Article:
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Sidekiq Pro supports jobs which expire after a certain length of time.
Jobs that are set to expire can run as long as they want, but an expiring job must start executing before the expiration time.
- Perhaps you want to expire a cache which has a TTL of 30 minutes with a Sidekiq job. If the job doesn't process successfully within 30 minutes, there's no point in continuing to execute the job.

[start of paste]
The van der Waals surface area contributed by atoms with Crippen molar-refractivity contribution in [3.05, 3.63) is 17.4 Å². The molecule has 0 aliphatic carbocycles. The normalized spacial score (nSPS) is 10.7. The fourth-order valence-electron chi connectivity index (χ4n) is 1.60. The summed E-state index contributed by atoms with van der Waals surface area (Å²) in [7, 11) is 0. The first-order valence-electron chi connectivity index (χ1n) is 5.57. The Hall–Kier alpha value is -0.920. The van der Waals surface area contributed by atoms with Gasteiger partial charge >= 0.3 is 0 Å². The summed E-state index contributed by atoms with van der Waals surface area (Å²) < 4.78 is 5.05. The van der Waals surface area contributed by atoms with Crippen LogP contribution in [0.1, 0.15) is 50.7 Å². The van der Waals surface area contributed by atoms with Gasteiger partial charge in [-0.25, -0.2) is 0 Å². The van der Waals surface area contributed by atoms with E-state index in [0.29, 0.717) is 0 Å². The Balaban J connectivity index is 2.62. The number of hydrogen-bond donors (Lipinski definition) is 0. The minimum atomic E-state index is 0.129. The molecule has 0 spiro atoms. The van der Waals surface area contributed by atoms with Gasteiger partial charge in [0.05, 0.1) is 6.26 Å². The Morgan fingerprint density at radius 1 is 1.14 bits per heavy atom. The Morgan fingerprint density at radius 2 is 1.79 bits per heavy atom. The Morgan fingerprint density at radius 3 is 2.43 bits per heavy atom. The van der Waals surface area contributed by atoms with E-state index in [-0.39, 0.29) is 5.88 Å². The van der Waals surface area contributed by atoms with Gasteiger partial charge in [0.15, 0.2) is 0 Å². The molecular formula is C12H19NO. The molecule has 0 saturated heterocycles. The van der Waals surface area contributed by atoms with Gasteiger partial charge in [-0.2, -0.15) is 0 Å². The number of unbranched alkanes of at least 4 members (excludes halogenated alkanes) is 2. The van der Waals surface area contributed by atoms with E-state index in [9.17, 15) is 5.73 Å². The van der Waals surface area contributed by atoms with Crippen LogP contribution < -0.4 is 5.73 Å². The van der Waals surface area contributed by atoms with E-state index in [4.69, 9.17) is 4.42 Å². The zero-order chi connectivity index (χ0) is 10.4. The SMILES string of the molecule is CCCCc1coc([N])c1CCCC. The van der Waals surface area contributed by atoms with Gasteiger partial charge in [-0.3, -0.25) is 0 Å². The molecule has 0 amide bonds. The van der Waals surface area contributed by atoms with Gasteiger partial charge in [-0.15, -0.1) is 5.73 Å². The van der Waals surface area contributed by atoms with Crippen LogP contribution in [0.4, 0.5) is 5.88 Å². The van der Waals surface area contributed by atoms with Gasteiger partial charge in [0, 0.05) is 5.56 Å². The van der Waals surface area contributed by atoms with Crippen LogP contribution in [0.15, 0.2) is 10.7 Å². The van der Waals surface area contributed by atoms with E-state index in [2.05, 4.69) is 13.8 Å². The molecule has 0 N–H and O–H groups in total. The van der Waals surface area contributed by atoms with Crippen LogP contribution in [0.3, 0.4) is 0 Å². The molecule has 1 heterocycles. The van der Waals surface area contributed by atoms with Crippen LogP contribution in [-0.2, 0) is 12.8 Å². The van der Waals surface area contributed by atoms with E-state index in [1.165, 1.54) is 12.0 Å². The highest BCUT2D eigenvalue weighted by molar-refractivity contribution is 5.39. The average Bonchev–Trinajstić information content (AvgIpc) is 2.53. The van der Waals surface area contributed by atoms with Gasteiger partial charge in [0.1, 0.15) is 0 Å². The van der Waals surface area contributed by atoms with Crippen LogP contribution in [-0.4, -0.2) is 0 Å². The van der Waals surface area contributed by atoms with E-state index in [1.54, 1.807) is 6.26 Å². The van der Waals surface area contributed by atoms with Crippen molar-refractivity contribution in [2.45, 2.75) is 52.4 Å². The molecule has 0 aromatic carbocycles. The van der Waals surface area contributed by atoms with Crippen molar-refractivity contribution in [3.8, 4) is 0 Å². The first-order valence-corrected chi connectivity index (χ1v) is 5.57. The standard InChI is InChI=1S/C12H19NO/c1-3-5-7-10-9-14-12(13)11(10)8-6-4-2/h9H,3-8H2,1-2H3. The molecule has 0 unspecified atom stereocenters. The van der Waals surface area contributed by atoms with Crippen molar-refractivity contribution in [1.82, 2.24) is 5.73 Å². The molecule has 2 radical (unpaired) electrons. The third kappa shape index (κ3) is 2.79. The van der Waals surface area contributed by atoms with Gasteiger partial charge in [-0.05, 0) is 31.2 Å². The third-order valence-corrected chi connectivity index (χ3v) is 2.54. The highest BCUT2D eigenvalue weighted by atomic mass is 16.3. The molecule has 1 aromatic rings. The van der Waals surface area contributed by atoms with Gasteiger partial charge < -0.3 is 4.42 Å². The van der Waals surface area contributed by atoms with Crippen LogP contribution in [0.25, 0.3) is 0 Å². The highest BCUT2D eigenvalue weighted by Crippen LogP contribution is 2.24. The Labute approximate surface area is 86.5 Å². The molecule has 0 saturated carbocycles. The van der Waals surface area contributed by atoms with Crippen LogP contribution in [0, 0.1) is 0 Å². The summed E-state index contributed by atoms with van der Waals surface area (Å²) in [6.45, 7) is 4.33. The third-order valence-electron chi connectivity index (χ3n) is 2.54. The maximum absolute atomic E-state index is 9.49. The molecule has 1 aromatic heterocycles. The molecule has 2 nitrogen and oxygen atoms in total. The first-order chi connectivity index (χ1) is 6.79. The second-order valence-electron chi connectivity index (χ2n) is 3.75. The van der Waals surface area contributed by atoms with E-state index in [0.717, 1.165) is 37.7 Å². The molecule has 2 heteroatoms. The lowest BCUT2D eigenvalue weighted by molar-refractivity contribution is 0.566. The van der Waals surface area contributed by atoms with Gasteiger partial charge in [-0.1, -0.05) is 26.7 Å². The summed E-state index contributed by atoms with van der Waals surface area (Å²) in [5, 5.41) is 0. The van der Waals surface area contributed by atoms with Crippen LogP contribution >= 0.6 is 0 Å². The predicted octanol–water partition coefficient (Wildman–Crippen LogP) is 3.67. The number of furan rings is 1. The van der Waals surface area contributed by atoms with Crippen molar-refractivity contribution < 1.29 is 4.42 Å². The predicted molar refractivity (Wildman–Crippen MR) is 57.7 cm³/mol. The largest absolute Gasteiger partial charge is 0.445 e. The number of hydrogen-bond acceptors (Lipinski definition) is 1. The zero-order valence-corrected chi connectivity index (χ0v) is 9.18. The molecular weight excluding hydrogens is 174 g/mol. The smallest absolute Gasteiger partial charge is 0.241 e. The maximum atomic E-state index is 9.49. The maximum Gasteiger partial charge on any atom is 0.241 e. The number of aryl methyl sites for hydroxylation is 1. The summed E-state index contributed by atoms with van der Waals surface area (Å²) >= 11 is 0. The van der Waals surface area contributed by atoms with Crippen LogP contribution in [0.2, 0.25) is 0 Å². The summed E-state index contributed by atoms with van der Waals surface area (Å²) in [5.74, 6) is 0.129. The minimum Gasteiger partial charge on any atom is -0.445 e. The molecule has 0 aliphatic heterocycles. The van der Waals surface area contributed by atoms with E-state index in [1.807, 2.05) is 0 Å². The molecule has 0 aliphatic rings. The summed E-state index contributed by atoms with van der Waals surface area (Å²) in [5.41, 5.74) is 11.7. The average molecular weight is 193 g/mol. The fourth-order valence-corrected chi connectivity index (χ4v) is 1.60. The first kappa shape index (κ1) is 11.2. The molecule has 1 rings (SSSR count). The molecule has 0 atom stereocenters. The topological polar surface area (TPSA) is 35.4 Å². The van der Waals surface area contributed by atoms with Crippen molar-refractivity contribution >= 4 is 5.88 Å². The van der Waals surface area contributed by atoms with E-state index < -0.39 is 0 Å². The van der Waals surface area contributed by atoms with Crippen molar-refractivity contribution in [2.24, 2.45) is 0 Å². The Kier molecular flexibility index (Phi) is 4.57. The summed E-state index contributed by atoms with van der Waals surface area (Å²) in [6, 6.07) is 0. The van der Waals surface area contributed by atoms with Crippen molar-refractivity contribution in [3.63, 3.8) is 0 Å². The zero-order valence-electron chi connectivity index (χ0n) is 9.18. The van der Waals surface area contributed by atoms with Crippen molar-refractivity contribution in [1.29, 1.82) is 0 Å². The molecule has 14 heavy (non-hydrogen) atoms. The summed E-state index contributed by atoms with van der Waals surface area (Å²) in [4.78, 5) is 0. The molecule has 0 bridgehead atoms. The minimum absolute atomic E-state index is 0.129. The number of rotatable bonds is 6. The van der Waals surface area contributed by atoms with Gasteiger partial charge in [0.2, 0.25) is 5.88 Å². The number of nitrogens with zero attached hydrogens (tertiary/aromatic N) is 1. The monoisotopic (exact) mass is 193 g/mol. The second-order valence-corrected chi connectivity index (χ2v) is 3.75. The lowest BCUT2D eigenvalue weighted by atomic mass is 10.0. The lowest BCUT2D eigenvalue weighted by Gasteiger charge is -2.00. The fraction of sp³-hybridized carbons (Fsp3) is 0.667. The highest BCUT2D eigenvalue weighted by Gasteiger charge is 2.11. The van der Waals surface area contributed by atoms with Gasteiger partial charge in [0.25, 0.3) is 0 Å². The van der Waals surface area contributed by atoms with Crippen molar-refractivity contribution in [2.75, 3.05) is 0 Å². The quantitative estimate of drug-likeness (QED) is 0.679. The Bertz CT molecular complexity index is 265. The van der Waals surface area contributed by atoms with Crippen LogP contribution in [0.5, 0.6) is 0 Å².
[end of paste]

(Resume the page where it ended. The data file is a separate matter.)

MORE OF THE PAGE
- You use a Sidekiq job to send a daily digest email. If the job doesn't execute within 24 hours, perhaps you want to skip that day as the user might only care about the latest digest.
Require the feature in your initializer:
class SomeWorker include Sidekiq::Worker sidekiq_options expires_in: 1.hour ... end
Dynamically, per job:
expires_in must be a relative time, not an absolute timestamp.
Expiration knows about scheduled jobs: schedule a job to run two hours from now with a one hour expiration and it will expire three hours from now.
If a job expires and was part of a batch, the job result counts as a success and the batch will count as succeeded.